While awareness of the issues surrounding diversity, equity and inclusion (DEI) in the technology sector has gained more momentum over the years, it’s clear there is some way to go until it is a fair and hospitable place for everyone.
The vast majority (66%) of tech workers identify as white. Just 3% are black, 17% asian, 2% hispanic and 6% mixed race.
Women are offered 4% less salary on average than men – that’s £3,000 on average less than their male counterparts. This gap greatly increases in male-dominated fields, such as software engineering and data analysis, and when ethnicity is a factor.
Furthermore, 61% of the time men are offered higher salaries than women for the same role at the same company.
84% of all interview requests go to men and only 16% to women.
3 in 5 women have been discriminated against in the workplace because of their gender. A third (29%) have also experienced sexual harassment in the workplace.
38% of non-white people have been discriminated against in the workplace because of their ethnicity. 21% experienced bias during the interview process and 15% experienced harassment in the workplace.
A quarter of LGBTQIA+ people have found out they have been paid £10,000 to £14,999 less than a heterosexual colleague.
LGBTQIA+ women are 200% more likely to suffer discrimination than LGBTQIA+ men.
Just 8% of LGBTQIA+ tech workers are mixed or multi racial and 7% are from Asian backgrounds.
46% of those who identify as LGBTQIA+ and neurodiverse have suffered discrimination in the workplace because of the combination of these identities.
1 in 10 people in the tech workforce consider themselves to be neurodiverse yet one third experienced discrimination.
71% of neurodiverse people aren’t taken seriously in the workplace.
Age is one of the biggest factors behind discrimination in tech. Only 20% are aged 38 to 53 and just 2% are over 54.
3 in 4 mothers (77%) have had a negative or possibly discriminatory experience during pregnancy, maternity leave, and/or on return from maternity leave.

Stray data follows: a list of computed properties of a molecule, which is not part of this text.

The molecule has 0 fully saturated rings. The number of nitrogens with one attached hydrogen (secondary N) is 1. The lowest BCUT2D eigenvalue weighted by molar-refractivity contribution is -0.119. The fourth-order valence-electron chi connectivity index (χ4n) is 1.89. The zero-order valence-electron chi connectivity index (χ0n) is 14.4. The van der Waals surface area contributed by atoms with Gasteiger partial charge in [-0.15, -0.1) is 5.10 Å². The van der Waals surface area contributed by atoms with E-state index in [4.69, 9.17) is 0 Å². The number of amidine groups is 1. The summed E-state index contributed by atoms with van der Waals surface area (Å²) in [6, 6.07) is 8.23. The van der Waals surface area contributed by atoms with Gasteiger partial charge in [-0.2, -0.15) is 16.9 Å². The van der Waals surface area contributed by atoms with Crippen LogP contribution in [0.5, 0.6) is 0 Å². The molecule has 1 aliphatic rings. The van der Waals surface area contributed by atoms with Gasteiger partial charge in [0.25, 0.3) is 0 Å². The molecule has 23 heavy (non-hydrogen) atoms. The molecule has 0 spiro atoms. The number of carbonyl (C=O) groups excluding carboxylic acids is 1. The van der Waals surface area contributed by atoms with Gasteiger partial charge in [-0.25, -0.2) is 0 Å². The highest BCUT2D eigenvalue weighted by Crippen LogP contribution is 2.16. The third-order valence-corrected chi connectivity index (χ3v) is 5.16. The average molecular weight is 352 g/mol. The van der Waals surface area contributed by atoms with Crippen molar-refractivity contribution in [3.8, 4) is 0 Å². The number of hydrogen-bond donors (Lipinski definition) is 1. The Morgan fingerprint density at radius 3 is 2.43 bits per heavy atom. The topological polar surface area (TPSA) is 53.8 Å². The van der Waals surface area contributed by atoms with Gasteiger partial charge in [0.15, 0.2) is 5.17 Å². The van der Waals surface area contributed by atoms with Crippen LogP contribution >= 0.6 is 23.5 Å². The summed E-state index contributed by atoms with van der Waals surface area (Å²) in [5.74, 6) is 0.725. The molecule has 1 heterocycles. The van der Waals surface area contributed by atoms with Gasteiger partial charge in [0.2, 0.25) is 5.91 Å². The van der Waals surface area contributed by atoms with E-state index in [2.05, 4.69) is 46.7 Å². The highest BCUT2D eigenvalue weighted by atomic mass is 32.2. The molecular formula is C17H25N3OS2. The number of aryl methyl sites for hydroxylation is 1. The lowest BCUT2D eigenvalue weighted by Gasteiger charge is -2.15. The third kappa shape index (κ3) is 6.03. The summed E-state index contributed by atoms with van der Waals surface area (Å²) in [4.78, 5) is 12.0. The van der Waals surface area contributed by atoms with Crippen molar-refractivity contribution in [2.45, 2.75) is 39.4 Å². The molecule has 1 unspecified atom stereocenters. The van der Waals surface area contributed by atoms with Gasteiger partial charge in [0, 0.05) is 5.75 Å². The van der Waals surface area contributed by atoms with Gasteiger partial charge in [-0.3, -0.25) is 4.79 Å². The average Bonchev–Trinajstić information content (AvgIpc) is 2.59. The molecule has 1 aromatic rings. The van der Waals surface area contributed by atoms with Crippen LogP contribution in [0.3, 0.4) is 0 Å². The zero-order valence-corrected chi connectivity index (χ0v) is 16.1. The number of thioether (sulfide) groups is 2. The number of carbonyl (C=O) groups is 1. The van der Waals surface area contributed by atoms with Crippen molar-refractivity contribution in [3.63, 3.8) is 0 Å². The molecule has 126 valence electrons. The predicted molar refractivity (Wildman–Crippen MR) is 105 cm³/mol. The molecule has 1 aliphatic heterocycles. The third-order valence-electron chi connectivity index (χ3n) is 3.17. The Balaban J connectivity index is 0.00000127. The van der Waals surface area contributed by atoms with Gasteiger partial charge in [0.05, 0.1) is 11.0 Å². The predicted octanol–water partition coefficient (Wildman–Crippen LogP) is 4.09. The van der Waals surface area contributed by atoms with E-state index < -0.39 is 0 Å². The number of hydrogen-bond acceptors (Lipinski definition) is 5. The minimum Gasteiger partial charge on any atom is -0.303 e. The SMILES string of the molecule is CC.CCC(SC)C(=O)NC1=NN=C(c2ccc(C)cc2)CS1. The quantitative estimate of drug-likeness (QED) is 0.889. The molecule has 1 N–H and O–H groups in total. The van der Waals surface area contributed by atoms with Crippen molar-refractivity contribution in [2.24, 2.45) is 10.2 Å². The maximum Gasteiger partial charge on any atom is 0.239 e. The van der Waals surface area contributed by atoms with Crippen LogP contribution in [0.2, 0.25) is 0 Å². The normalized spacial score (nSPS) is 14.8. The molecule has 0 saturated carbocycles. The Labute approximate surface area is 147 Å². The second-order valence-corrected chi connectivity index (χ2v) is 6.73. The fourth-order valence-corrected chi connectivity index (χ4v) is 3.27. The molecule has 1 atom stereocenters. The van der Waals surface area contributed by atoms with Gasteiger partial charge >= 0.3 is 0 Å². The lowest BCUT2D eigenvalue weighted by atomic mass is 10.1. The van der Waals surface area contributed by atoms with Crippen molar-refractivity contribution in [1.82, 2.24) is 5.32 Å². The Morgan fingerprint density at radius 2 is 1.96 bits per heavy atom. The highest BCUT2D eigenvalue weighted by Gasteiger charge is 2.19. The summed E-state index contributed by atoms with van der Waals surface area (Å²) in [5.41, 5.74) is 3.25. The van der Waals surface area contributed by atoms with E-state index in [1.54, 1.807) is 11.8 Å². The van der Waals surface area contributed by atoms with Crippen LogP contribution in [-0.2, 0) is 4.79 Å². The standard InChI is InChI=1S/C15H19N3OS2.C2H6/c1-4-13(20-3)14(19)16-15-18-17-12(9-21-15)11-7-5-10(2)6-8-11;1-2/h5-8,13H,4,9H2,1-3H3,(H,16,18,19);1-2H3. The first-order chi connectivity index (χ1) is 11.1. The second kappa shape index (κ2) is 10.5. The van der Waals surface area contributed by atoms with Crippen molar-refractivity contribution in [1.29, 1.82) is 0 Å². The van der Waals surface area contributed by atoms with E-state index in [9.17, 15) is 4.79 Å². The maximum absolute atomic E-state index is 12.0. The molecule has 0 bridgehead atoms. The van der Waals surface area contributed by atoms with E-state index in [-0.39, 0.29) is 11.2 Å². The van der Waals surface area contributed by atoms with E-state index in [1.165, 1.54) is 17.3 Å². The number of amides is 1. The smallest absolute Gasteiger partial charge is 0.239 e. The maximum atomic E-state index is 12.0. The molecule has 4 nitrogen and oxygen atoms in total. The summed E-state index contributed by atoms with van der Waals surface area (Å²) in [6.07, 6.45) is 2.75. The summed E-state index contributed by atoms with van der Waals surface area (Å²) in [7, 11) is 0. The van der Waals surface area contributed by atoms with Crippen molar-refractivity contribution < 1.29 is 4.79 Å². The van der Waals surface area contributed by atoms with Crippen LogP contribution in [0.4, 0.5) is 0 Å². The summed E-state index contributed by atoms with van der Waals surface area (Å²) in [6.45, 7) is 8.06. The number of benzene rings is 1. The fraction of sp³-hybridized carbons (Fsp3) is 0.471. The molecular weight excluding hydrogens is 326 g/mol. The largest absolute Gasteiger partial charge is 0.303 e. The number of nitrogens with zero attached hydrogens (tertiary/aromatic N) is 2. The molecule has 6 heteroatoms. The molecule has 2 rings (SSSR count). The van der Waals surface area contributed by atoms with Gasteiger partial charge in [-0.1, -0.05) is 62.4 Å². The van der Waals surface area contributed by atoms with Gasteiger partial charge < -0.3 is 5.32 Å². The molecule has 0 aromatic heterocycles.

An estimated 54,000 mothers every year are being forced to leave their jobs because of how they are treated.
If we’re to continue on this trajectory, the effect on our sector, our businesses and our talent will be detrimental. Lack of diversity and inclusion not only impacts the wellbeing of individuals, it also hinders our ability to attract and retain people [source], innovate and succeed financially [source], and grow towards a more prosperous future. Fortunately, there are steps we can take, both big and small, to be the change we need.
That’s where Diverse Sussex comes in. Our aim is to build a comprehensive understanding of DEI in Sussex’s tech sector and where we must improve our individual and collective efforts.
Through the sharing of anonymised and aggregated data from businesses in Sussex’s tech community, we can identify where DEI challenges and imbalances lie within our organisations and work together to address them.
By joining Diverse Sussex, you solidify your business’s commitment to diversity and inclusion; providing anonymous annual data on your hires and recruitment strategies, and therefore contributing to our collective awareness of the current state of our local sector.
Silicon Brighton is a community-led initiative to support digital growth in the South East. We work hand-in-hand with the local tech community to provide individuals with free opportunities for networking, training, up-skilling and development; helping people to take their careers and businesses forward.